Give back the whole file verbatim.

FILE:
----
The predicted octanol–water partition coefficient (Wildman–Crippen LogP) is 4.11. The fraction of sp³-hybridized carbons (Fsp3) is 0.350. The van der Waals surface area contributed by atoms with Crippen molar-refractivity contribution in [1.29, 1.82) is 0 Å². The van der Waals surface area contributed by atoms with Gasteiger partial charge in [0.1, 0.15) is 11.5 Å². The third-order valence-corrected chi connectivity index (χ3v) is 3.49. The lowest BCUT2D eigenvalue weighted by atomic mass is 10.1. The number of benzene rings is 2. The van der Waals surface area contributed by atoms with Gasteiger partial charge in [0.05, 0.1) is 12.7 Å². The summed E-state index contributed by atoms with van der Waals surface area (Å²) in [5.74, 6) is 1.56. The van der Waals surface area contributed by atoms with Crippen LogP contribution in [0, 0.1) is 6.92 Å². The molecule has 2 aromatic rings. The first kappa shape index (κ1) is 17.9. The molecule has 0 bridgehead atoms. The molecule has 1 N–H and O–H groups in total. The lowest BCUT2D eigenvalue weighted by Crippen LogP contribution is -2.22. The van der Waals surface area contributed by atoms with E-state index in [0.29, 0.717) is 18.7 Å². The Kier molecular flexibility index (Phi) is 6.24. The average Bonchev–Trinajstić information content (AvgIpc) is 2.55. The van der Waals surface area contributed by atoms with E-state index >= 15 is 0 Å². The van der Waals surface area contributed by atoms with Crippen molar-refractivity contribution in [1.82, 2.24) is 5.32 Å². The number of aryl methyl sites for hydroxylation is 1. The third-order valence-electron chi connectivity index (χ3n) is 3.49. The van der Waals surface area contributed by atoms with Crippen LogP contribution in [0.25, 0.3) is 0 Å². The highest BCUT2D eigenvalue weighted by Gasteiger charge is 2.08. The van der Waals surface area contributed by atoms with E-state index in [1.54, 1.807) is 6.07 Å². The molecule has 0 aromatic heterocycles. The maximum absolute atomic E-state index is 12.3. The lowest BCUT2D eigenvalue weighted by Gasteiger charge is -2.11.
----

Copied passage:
The predicted octanol–water partition coefficient (Wildman–Crippen LogP) is 4.11. The fraction of sp³-hybridized carbons (Fsp3) is 0.350. The van der Waals surface area contributed by atoms with Crippen molar-refractivity contribution in [1.29, 1.82) is 0 Å². The van der Waals surface area contributed by atoms with Gasteiger partial charge in [0.1, 0.15) is 11.5 Å². The third-order valence-corrected chi connectivity index (χ3v) is 3.49. The lowest BCUT2D eigenvalue weighted by atomic mass is 10.1. The number of benzene rings is 2. The van der Waals surface area contributed by atoms with Gasteiger partial charge in [0.05, 0.1) is 12.7 Å². The summed E-state index contributed by atoms with van der Waals surface area (Å²) in [5.74, 6) is 1.56. The van der Waals surface area contributed by atoms with Crippen LogP contribution in [0, 0.1) is 6.92 Å². The molecule has 2 aromatic rings. The first kappa shape index (κ1) is 17.9. The molecule has 0 bridgehead atoms. The molecule has 1 N–H and O–H groups in total. The lowest BCUT2D eigenvalue weighted by Crippen LogP contribution is -2.22. The van der Waals surface area contributed by atoms with E-state index in [0.29, 0.717) is 18.7 Å². The Kier molecular flexibility index (Phi) is 6.24. The average Bonchev–Trinajstić information content (AvgIpc) is 2.55. The van der Waals surface area contributed by atoms with E-state index >= 15 is 0 Å². The van der Waals surface area contributed by atoms with Crippen molar-refractivity contribution in [1.82, 2.24) is 5.32 Å². The number of aryl methyl sites for hydroxylation is 1. The third-order valence-electron chi connectivity index (χ3n) is 3.49. The van der Waals surface area contributed by atoms with Crippen LogP contribution in [0.25, 0.3) is 0 Å². The highest BCUT2D eigenvalue weighted by Gasteiger charge is 2.08. The van der Waals surface area contributed by atoms with E-state index in [1.54, 1.807) is 6.07 Å². The molecule has 0 aromatic heterocycles. The maximum absolute atomic E-state index is 12.3. The lowest BCUT2D eigenvalue weighted by Gasteiger charge is -2.11.